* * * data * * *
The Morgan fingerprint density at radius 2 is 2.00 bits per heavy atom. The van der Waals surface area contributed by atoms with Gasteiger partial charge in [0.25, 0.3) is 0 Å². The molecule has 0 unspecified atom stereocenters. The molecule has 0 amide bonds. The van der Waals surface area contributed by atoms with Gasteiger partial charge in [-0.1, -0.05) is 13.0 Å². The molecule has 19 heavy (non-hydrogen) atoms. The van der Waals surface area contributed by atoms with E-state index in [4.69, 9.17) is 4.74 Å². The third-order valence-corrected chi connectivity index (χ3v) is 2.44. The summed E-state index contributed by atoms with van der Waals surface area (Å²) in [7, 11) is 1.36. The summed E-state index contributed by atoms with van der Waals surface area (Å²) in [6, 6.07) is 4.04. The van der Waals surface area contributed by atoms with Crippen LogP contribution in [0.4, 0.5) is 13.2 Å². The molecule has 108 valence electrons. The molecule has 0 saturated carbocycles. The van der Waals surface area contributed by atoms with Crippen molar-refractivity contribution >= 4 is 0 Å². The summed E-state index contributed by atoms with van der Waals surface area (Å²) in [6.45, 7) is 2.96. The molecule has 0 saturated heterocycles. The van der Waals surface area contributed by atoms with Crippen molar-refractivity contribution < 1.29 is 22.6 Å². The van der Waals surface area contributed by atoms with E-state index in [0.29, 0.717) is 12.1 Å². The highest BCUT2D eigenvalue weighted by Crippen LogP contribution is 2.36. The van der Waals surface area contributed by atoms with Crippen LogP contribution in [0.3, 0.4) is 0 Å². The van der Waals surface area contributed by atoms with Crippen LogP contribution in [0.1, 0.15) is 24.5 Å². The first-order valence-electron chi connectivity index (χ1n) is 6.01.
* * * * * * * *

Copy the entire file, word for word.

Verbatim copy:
The Morgan fingerprint density at radius 2 is 2.00 bits per heavy atom. The van der Waals surface area contributed by atoms with Gasteiger partial charge in [0.25, 0.3) is 0 Å². The molecule has 0 unspecified atom stereocenters. The molecule has 0 amide bonds. The van der Waals surface area contributed by atoms with Gasteiger partial charge in [-0.1, -0.05) is 13.0 Å². The molecule has 19 heavy (non-hydrogen) atoms. The van der Waals surface area contributed by atoms with E-state index in [4.69, 9.17) is 4.74 Å². The third-order valence-corrected chi connectivity index (χ3v) is 2.44. The summed E-state index contributed by atoms with van der Waals surface area (Å²) in [7, 11) is 1.36. The summed E-state index contributed by atoms with van der Waals surface area (Å²) in [6, 6.07) is 4.04. The van der Waals surface area contributed by atoms with Crippen LogP contribution in [0.4, 0.5) is 13.2 Å². The molecule has 108 valence electrons. The molecule has 0 saturated carbocycles. The van der Waals surface area contributed by atoms with Crippen molar-refractivity contribution >= 4 is 0 Å². The summed E-state index contributed by atoms with van der Waals surface area (Å²) in [6.45, 7) is 2.96. The molecule has 0 saturated heterocycles. The van der Waals surface area contributed by atoms with Crippen molar-refractivity contribution < 1.29 is 22.6 Å². The van der Waals surface area contributed by atoms with E-state index in [0.29, 0.717) is 12.1 Å². The highest BCUT2D eigenvalue weighted by Crippen LogP contribution is 2.36. The van der Waals surface area contributed by atoms with Crippen LogP contribution in [0.3, 0.4) is 0 Å². The van der Waals surface area contributed by atoms with Crippen LogP contribution in [0.1, 0.15) is 24.5 Å². The first-order valence-electron chi connectivity index (χ1n) is 6.01.